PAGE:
The pre-intervention phase, the baseline, presented in this article involved review of documents, consultation with stakeholders using mainly qualitative research methods such as in-depth interviews (IDIs), observations, focus group discussions (FGDs), case narratives and informal discussions, among others. A cross-sectional household survey using a structured questionnaire was also conducted. The respondents of the survey did not participate in the FGDs, IDIs or the case narratives.

In-depth interviews were one-on-one, conducted with a checklist of issues on eye health in the community. It involved open-ended questions, without constraining the respondent but probing further what the respondent said.

Focus group discussions involved the simultaneous interviewing of 8–10 people. It allowed respondents to listen to each other and agree or disagree with one another. Efforts were made to encourage every member of the group to express himself or herself. While FGD and IDI emphasised perceptions, case narratives, based on actual occurrences and history of events, validated the perceptions.

Study site

The country was demarcated into three ecological zones: northern savanna, comprising of Northern, Upper East and Upper West Regions; central tropical forest, consisted of Brong Ahafo, Ashanti, eastern and northern parts of the Volta regions; and southern zone (coastal savanna, mangrove and forest) made up of Greater Accra, western, central and southern parts of the Volta regions. Based on the number of functional CHPS zones, one region with the highest number of functional CHPS zones was selected per ecological zone. A functional CHPS zone is defined as a geographically well-defined area within a sub-district with an assigned CHO who has started offering services by home visits to patients in the zone. The Northern, Eastern and Western Regions were selected for the study. One district was selected from each of the three regions based on the availability or proximity of a referral facility. The study districts were east Gonja in the Northern Region, Tarkwa Nsuaem in the Western Region and Kwahu north in the Eastern region. Two CHPS zones per district were selected.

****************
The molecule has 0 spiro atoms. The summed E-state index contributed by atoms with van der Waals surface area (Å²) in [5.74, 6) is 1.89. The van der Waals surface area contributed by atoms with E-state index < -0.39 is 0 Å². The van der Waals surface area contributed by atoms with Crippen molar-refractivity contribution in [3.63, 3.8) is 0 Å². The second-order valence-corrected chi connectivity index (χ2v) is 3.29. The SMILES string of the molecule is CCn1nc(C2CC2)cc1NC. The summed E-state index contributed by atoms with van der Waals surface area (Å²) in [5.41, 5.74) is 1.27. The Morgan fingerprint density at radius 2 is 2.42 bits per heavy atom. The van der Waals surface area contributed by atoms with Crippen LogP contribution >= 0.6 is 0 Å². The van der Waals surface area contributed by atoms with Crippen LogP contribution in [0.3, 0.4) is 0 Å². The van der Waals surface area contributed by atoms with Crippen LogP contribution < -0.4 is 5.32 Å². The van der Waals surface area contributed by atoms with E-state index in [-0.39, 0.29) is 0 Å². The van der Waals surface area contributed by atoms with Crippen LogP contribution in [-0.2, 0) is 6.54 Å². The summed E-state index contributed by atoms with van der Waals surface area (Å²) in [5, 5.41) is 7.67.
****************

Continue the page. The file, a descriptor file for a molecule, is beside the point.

Recruitment of data collectors and data collection process

Data collectors were recruited based on their previous experience in collecting health survey data. Possession of a first university degree was a prerequisite. The data collectors had a one week intensive training on data collection techniques and pretesting of the tools. The tools were revised based on findings and lessons learnt from the pretesting and then finalised for the study.

Community survey

Three fieldwork teams (A, B and C), each comprising of a supervisor and four interviewers, were formed to collect both qualitative and quantitative data. Team A collected data in the Northern Region and teams B and C worked jointly in the Eastern and Western Regions. Data collection lasted from 01 August 2014 to 23 August 2014.

Selection of communities for household survey

A selected district had to have a functional CHPS programme already introduced but lacking primary level eye care service. The selection was also based on the availability of an ophthalmic nurse and proximity to a referral hospital or facility. CHPS zones with the highest population were chosen purposively for the study. The number of respondents interviewed per the selected communities in the sub-districts was based on a simple random sampling technique of a probability proportional to size.

The formula for the required sample size was as follows:


m = sample size in the intervention group

r = sample size in the control group

D = design effect; 2.0 was used

Zα = the z-score corresponding to the probability with which it is desired to be able to conclude that an observed change of size (p2p1) would not have occurred by chance; Zα = 5% level of significance = 1.96


Zβ = the z-score corresponding to the degree of confidence with which it is desired to be certain of detecting a change of size (P2 - P1), if one actually occurred. Conventionally a power of 80% is used which is 0.84